Saturday Snapshot August 1: A Summer Wood

Colours growing wild.

Fields of wildflowers

I can easily imagine a lavender field in Provence.

I can imagine lavendar

Ripening Saskatoon berries, food for everyone.

Ripening Saskatoon Berries

The tiny Yellow Warbler never ceases to fascinate me.

The Yellow Warbler

… here practising her trapeze skill.

Yellow Warbler 2

Or the American Goldfinch… common for the Americans, but always a golden moment for me when I capture one in picture.

American Goldfinch 2

Am Goldfinch 2

A delight even just to see the common Robin basking in the the setting sun, redder than ever.

Robin red breast indeed in the eveing light

The ordinary in a different frame.

Cobweb in Early Evening
Common sight, common light, common grace.



Saturday Snapshot is hosted by West Metro Mommy Reads. CLICK HERE to see what others have posted.







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If sheโ€™s not birding by the Pond, Artiโ€™s likely watching a movie, reading, or writing a review. Creator of Ripple Effects, bylines in Asian American Press, Vague Visages, Curator Magazine.

30 thoughts on “Saturday Snapshot August 1: A Summer Wood”

  1. Each and every one of these is making my heart beat faster! They are exquisite. What wonderful country you inhabit and how well you capture its colors, energy and yes, even the sounds — silent, perhaps, but I can hear them from here!


    1. Jeanie,

      I’m sure you’ll see more colourful birds in your lake area. One bird I long to see is the Cardinal, right, very common I’m sure in your neck of the woods. We don’t have them here. Maybe I’ll see some this fall on my trip.


    1. Michelle,

      When I saw the Goldfinch, it was midday and the sun was so hot, around 30C. I’m sure you’re getting much higher temp. down in OK. Often for me it’s a toss up of staying indoors with air con or out in the heat of day, albeit I usually go in the morning or late evening now.


    1. Joy,

      Unfortunately those are not lavenders, just ‘ordinary wild flowers.’ That’s why I’m dreaming of a purplish field of lavender in Provence. ๐Ÿ˜‰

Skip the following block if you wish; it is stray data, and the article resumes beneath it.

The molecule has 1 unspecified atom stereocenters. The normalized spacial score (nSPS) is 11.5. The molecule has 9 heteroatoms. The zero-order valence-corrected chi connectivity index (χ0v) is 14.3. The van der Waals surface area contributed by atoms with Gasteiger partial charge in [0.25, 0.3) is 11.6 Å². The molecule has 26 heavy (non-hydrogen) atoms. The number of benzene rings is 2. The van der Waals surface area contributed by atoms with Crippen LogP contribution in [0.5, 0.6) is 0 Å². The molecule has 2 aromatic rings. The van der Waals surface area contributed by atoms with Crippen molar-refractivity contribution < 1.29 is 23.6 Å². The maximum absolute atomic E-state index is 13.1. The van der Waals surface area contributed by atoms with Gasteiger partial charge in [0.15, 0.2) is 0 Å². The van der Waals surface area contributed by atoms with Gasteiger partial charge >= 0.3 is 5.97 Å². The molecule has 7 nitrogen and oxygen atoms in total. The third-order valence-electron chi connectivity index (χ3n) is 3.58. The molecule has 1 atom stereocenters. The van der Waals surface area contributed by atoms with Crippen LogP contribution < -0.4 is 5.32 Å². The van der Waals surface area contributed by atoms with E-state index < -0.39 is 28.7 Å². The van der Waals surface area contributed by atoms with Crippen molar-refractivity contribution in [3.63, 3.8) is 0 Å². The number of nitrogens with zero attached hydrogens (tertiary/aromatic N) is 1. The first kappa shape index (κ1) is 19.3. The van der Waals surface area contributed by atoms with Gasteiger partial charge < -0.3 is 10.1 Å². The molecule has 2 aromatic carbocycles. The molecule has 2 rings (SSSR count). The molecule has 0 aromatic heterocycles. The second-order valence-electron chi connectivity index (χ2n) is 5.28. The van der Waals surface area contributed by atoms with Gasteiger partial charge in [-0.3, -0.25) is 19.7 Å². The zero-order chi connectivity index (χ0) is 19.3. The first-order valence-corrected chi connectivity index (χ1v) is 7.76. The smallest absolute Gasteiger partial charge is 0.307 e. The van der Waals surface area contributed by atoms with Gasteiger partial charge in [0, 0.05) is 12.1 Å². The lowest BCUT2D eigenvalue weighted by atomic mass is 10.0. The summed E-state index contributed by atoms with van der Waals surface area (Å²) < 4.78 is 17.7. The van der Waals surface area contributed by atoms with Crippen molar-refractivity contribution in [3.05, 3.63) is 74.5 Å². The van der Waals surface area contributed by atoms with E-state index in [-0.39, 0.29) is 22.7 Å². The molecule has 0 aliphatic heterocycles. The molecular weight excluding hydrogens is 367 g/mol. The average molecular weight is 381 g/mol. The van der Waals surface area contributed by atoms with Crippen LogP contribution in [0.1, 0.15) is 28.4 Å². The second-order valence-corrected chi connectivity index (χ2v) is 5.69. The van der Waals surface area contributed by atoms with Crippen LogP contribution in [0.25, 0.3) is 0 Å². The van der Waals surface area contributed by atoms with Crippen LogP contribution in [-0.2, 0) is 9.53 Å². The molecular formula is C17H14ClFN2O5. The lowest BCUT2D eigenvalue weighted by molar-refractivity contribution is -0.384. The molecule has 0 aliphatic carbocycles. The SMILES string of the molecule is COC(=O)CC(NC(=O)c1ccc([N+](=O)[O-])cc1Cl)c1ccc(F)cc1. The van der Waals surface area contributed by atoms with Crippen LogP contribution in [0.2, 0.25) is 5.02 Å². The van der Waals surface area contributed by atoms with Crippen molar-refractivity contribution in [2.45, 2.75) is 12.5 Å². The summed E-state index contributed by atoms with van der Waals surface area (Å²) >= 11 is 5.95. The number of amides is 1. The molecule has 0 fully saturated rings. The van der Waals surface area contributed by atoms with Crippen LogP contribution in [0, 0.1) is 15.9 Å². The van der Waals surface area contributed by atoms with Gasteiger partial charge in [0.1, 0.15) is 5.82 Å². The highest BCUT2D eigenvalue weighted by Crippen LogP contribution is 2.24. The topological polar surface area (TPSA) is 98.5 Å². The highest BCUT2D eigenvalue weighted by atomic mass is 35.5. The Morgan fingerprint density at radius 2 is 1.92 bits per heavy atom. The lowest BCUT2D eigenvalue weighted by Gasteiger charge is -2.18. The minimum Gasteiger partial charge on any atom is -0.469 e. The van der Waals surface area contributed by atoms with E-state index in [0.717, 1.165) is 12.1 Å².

2. They’re all beautiful. And you know, I rarely get to see the goldfinch in its breeding colors. When they’re here in the winter, they are much more drab. They’re just as delightful, but not nearly so attractive.

    For the first time, I have a cardinal coming to my feeder this year. It clearly has babies around, or the mother is still sitting on the nest, because papa flies back and forth and back and forth with his peanuts. (Shelled, raw.) And now the bluejay babies are out and about — funny looking, and sweet.

    I’d love to see a warbler some time. I think that’s my favorite of this group. They are so vibrant, so obviously full of song.


    1. Can you believe I’ve never seen a Cardinal. And I’m hoping that I’ll catch one in picture this fall during my road trip. Hopefully not too late to see them. As for Bluejays, yes we have them. But I haven’t seen any baby BJ before. Your backyard sounds like a bird haven.


    1. Sue,

      Thanks for mentioning that. Yes, that spider web โ€“ however faintly it caught my eyes since it was so fine โ€“ was beautiful against the setting sun.


  3. The time of year when us book bloggers get out a bit! I’m about to post about a beach walk that led to secondhand book stalls. Thought I was being original with my outdoorsiness.
    Didn’t realise there’s an American goldfinch. We get the red striped variety here in Britain (quite local to myself, in fact). Interesting the latter appears on the cover of the book by the American novelist. Well shot btw – 300mm+ lens and monopod?


    1. Jeff,

      Guess I’ve got several hats, book blogger, film reviewer, and yes, avid birder. And I do go out birding all year round, even in -20C temp. ๐Ÿ˜‰ Check out my pics under the Saturday Snapshot search term and you’ll see… life goes on in the Canadian winter.
      And you’re right about the lens. I use a Nikon D5100 camera with a 300mm lens for birds, but no monopod though.

      Liked by 1 person

  4. I’ve always appreciated your bird shots, Arti. You expertly capture them in their natural habitat. Recently, a pigeon somehow made its way into my humble abode … for three days. I’ve been very busy and extremely preoccupied, but it does blow what’s left of my mind that I failed to realize that I’d been sharing my home with a feral flying creature for 72 hours. Even after I realized I had this guest, and I photographed it in its unnatural habitat, my image has nothing on yours in the great outdoors.


    1. LA,

      That was quite a hair-raising experience … to have a silent prowler right inside your own home, and for 3 days! I’ve a snow shovel in the garage, but no broom in the house. Wouldn’t know what to do even if I had one. That’s why I love birdwatching in the wild because that’s just what it is: watching only, and, their place, not mine. ๐Ÿ˜‰


  5. Lovely as always! The geese are already beginning to fly south, a large flock of them came by the lake near my house last week. It’s crazy how fast this summer has gone by!


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